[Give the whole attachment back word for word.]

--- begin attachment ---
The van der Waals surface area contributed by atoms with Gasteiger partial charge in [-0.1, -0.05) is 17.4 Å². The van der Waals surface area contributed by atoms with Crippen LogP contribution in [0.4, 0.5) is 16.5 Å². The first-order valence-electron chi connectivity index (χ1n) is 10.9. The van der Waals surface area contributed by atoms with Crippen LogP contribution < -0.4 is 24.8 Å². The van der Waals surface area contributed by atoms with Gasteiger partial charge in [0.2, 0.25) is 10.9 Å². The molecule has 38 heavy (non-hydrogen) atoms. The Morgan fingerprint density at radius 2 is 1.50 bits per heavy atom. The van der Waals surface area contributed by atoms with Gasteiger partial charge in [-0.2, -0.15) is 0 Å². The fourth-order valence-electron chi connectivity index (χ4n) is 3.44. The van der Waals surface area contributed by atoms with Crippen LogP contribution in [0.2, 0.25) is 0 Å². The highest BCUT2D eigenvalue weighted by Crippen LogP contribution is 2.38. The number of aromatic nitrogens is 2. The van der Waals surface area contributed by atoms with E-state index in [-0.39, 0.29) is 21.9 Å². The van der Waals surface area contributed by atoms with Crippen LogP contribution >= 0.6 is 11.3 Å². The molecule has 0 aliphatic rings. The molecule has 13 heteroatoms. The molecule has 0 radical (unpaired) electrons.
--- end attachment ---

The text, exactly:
The van der Waals surface area contributed by atoms with Gasteiger partial charge in [-0.1, -0.05) is 17.4 Å². The van der Waals surface area contributed by atoms with Crippen LogP contribution in [0.4, 0.5) is 16.5 Å². The first-order valence-electron chi connectivity index (χ1n) is 10.9. The van der Waals surface area contributed by atoms with Crippen LogP contribution < -0.4 is 24.8 Å². The van der Waals surface area contributed by atoms with Gasteiger partial charge in [0.2, 0.25) is 10.9 Å². The molecule has 38 heavy (non-hydrogen) atoms. The Morgan fingerprint density at radius 2 is 1.50 bits per heavy atom. The van der Waals surface area contributed by atoms with Gasteiger partial charge in [-0.2, -0.15) is 0 Å². The fourth-order valence-electron chi connectivity index (χ4n) is 3.44. The van der Waals surface area contributed by atoms with Crippen LogP contribution in [0.2, 0.25) is 0 Å². The highest BCUT2D eigenvalue weighted by Crippen LogP contribution is 2.38. The number of aromatic nitrogens is 2. The van der Waals surface area contributed by atoms with E-state index in [-0.39, 0.29) is 21.9 Å². The van der Waals surface area contributed by atoms with Crippen LogP contribution >= 0.6 is 11.3 Å². The molecule has 0 aliphatic rings. The molecule has 13 heteroatoms. The molecule has 0 radical (unpaired) electrons.